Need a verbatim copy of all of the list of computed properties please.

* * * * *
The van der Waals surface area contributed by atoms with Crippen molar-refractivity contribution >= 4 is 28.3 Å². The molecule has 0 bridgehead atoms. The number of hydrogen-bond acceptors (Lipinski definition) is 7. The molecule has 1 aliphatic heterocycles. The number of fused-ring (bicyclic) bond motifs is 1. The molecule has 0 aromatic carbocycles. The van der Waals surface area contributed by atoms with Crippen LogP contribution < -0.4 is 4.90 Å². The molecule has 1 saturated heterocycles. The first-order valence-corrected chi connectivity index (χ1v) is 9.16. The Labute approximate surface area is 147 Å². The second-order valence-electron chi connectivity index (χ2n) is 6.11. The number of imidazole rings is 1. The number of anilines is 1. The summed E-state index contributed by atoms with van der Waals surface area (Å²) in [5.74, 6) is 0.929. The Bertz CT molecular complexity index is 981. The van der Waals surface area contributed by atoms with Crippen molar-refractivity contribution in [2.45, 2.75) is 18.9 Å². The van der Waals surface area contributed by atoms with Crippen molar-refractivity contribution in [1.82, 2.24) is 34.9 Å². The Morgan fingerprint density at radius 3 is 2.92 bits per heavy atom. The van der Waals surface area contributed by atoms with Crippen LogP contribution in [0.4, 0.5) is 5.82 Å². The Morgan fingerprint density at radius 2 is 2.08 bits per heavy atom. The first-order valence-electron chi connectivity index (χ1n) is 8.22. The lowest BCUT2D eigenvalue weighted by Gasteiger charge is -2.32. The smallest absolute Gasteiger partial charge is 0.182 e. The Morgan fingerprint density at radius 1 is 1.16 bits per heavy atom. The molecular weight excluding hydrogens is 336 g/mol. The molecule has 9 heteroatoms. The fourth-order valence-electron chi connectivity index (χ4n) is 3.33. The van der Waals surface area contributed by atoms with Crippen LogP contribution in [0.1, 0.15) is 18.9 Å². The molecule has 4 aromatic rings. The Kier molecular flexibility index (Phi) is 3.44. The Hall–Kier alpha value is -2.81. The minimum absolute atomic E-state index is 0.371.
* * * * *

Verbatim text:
The van der Waals surface area contributed by atoms with Crippen molar-refractivity contribution >= 4 is 28.3 Å². The molecule has 0 bridgehead atoms. The number of hydrogen-bond acceptors (Lipinski definition) is 7. The molecule has 1 aliphatic heterocycles. The number of fused-ring (bicyclic) bond motifs is 1. The molecule has 0 aromatic carbocycles. The van der Waals surface area contributed by atoms with Crippen LogP contribution < -0.4 is 4.90 Å². The molecule has 1 saturated heterocycles. The first-order valence-corrected chi connectivity index (χ1v) is 9.16. The Labute approximate surface area is 147 Å². The second-order valence-electron chi connectivity index (χ2n) is 6.11. The number of imidazole rings is 1. The number of anilines is 1. The summed E-state index contributed by atoms with van der Waals surface area (Å²) in [5.74, 6) is 0.929. The Bertz CT molecular complexity index is 981. The van der Waals surface area contributed by atoms with Crippen molar-refractivity contribution in [2.45, 2.75) is 18.9 Å². The van der Waals surface area contributed by atoms with Crippen molar-refractivity contribution in [1.82, 2.24) is 34.9 Å². The Morgan fingerprint density at radius 3 is 2.92 bits per heavy atom. The van der Waals surface area contributed by atoms with Crippen LogP contribution in [0.4, 0.5) is 5.82 Å². The Morgan fingerprint density at radius 2 is 2.08 bits per heavy atom. The first-order valence-electron chi connectivity index (χ1n) is 8.22. The lowest BCUT2D eigenvalue weighted by Gasteiger charge is -2.32. The smallest absolute Gasteiger partial charge is 0.182 e. The Morgan fingerprint density at radius 1 is 1.16 bits per heavy atom. The molecular weight excluding hydrogens is 336 g/mol. The molecule has 9 heteroatoms. The fourth-order valence-electron chi connectivity index (χ4n) is 3.33. The van der Waals surface area contributed by atoms with Crippen LogP contribution in [0.1, 0.15) is 18.9 Å². The molecule has 4 aromatic rings. The Kier molecular flexibility index (Phi) is 3.44. The Hall–Kier alpha value is -2.81. The minimum absolute atomic E-state index is 0.371.